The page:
Taiwan Day 134: Ice Age - Jan. 12, 2014 | Travel in Asia

Monday, January 13, 2014

Taiwan Day 134: Ice Age - Jan. 12, 2014

#5yearsinTaiwan

Yuka -> a baby mammoth that was trapped in ice 39,000 years ago was here in Taipei for a special exhibit in Chiang-Kai Shek (CKS) Memorial Hall.

I went to CKS Memorial using MRT by transferring from the Bannan Line to the Tamsui Line in Taipei Main Station. It was just very easy to find this place as after I go out of Exit 5 I was already there. But I have to walk for maybe 500 meters to reach this large blue and white magestic structure resembling the Temple of Heaven in mainland China to see the exhibit.

I got a discounted ticket for NTD 250 and there were some house rules however I could not read most of them because they are in Chinese. There some short sentences in English like 'No Photography allowed'. At first I was not taking pictures but I saw a woman taking a lot of photos so I just took also my own pictures of the skeletal remains of animals that lived during the ice age. There was a skull of saber-toothed tiger,a skull of primitive horse and large skeleton of a bison. Aside from Yuka there was another interesting 'preserved' animal in the exhibit. It was a primitive rhino but only a few people were looking at it. They are more interested in Yuka.

I noticed that each part of the exhibit has some orange colored boxes with numbers and I also saw some people holding some audio devices. I guessed that the numbered boxes served as guide for people who rented this audio devices. I didn't ask for the audio device as it was not free and I was thinking that it was in Chinese so I it will be useless.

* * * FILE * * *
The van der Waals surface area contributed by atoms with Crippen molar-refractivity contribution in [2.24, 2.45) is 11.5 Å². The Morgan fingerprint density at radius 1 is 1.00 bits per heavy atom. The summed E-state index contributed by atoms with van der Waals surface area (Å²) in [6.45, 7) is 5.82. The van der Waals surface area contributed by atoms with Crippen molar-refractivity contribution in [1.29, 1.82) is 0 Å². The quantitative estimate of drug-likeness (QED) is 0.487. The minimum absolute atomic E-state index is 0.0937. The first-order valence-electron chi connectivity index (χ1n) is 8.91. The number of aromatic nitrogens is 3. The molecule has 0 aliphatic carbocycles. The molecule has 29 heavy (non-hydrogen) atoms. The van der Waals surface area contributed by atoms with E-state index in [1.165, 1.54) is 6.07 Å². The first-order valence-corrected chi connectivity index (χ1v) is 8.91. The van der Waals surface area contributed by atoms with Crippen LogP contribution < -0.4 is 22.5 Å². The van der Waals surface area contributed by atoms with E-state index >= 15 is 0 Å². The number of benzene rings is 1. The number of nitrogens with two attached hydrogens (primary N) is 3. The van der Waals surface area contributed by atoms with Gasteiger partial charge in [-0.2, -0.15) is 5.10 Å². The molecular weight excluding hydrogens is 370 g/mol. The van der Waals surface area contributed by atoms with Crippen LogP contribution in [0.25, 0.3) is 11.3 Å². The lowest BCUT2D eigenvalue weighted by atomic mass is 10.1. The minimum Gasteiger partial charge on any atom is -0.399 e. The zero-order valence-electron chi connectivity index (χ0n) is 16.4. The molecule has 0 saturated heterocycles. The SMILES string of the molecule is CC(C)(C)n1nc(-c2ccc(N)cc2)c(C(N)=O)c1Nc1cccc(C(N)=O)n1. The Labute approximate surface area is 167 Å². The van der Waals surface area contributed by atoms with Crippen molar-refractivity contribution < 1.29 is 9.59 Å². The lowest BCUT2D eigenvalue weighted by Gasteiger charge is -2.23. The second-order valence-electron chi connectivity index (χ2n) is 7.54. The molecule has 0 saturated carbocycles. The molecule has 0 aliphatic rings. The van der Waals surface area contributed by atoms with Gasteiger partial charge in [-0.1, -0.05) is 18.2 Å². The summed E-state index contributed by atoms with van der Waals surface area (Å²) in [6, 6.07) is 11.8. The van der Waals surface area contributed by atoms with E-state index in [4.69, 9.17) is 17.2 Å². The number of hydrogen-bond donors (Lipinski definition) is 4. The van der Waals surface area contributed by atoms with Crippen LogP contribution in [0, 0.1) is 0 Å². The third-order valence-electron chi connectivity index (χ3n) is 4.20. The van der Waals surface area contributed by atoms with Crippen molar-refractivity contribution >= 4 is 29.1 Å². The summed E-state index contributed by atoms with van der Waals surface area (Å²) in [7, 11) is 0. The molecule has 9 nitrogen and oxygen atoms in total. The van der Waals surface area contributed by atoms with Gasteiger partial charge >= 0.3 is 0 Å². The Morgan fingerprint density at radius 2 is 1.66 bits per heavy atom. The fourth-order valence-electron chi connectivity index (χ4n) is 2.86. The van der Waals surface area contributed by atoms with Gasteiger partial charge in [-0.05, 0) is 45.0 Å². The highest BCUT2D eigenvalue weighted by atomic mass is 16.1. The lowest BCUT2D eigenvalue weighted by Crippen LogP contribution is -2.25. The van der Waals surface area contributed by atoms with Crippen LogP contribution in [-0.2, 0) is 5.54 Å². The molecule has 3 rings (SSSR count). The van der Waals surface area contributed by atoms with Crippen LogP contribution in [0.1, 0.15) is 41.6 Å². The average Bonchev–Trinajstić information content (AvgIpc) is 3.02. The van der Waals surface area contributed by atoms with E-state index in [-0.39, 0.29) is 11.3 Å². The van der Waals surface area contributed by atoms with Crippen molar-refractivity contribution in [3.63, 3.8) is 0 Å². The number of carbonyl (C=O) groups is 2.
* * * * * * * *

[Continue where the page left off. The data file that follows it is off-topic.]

The main attraction was, of course, Yuka. The remains of this baby mammoth from Russia were still intact. Not only its bones but also its flesh and hair. I saw some videos of its initial autopsy and it showed fresh blood coming from its intact skin. I made some research about Yuka and it was first displayed in Yokahama, Japan. I also learned that scientist have obtained samples from Yuka for sequencing.

Normally, a mammoth can only be studied through its fossil bones but Yuka was unique as this baby mammoth still has its skin and even hair. I even have the opportunity to have a feel of the texture of a mammoth hair. There was this large circular glass container resembling like a giant inverted Petri dish with some holes in it. Inside the glass container were hair samples from the mammoth. I tried to insert my index finger in one small hole and the texture was like 'abaca'. I don't know if this was really mammoth hair or just 'abaca'. They might be fooling the people. lol

I was not able to take photos of Yuka as there were observers from the exhibit management warning people not to take photos of Yuka inside its refrigerated glass container. I just content myself by looking in this extinct specie and got amazed of how evolution worked.

At the end of the exhibit was a store selling 'mammoth memorabilia'. Aw! So this is how Taiwan earns income from exhibits. They don't just sell ticket they also sell some merchandise. There were a lot of interesting things to buy such as the mammoth stuff toys. It was the first time that I saw a mammoth stuff toy and it was cute. I bought something useful. It was a plastic folder/envelope with three proud looking mammoths in its cover.

The mammoths were already extinct and we should learn from them. If mankind will still continue to produce green house gases, the effects of climate change could not be reversed and we could face extinction from our own Ice Age!

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The "Taipei kong mahal" (My beloved Taipei) travel series will return on October 3. ;)


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